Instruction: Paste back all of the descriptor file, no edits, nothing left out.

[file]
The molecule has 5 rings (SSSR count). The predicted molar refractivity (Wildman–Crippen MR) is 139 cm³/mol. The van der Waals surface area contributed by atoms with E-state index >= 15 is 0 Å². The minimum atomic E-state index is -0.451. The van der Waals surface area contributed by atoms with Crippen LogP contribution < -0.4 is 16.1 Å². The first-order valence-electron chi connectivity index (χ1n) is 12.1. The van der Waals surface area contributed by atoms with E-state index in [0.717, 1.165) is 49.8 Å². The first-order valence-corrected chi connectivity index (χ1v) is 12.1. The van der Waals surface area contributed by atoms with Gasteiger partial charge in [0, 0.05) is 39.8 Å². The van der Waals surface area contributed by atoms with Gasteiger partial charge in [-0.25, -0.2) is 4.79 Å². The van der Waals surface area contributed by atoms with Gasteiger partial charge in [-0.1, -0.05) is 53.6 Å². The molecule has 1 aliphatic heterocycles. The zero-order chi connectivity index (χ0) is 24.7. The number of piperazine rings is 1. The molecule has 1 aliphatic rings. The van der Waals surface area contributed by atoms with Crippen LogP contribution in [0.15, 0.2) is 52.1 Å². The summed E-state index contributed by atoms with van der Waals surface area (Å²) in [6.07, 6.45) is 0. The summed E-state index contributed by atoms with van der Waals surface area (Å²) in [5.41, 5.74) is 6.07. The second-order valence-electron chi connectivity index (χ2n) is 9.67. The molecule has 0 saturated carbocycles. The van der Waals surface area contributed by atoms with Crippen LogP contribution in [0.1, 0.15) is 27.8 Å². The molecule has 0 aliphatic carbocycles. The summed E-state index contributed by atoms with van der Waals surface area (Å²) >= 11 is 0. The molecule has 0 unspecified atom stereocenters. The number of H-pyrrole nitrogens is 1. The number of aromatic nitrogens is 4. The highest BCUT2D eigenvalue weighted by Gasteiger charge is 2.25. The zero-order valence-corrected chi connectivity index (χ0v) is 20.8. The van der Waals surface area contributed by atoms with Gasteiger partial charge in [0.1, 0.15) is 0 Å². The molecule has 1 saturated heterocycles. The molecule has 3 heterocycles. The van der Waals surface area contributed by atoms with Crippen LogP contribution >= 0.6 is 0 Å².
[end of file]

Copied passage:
The molecule has 5 rings (SSSR count). The predicted molar refractivity (Wildman–Crippen MR) is 139 cm³/mol. The van der Waals surface area contributed by atoms with E-state index >= 15 is 0 Å². The minimum atomic E-state index is -0.451. The van der Waals surface area contributed by atoms with Crippen LogP contribution < -0.4 is 16.1 Å². The first-order valence-electron chi connectivity index (χ1n) is 12.1. The van der Waals surface area contributed by atoms with E-state index in [0.717, 1.165) is 49.8 Å². The first-order valence-corrected chi connectivity index (χ1v) is 12.1. The van der Waals surface area contributed by atoms with Gasteiger partial charge in [0, 0.05) is 39.8 Å². The van der Waals surface area contributed by atoms with Gasteiger partial charge in [-0.25, -0.2) is 4.79 Å². The van der Waals surface area contributed by atoms with Gasteiger partial charge in [-0.1, -0.05) is 53.6 Å². The molecule has 1 aliphatic heterocycles. The zero-order chi connectivity index (χ0) is 24.7. The number of piperazine rings is 1. The molecule has 1 aliphatic rings. The van der Waals surface area contributed by atoms with Crippen LogP contribution in [0.15, 0.2) is 52.1 Å². The summed E-state index contributed by atoms with van der Waals surface area (Å²) in [6.07, 6.45) is 0. The summed E-state index contributed by atoms with van der Waals surface area (Å²) in [5.41, 5.74) is 6.07. The second-order valence-electron chi connectivity index (χ2n) is 9.67. The molecule has 0 saturated carbocycles. The van der Waals surface area contributed by atoms with Crippen LogP contribution in [0.1, 0.15) is 27.8 Å². The molecule has 0 aliphatic carbocycles. The summed E-state index contributed by atoms with van der Waals surface area (Å²) >= 11 is 0. The molecule has 0 unspecified atom stereocenters. The number of H-pyrrole nitrogens is 1. The number of aromatic nitrogens is 4. The highest BCUT2D eigenvalue weighted by Gasteiger charge is 2.25. The zero-order valence-corrected chi connectivity index (χ0v) is 20.8. The van der Waals surface area contributed by atoms with Gasteiger partial charge in [0.1, 0.15) is 0 Å². The molecule has 1 saturated heterocycles. The molecule has 3 heterocycles. The van der Waals surface area contributed by atoms with Crippen LogP contribution >= 0.6 is 0 Å².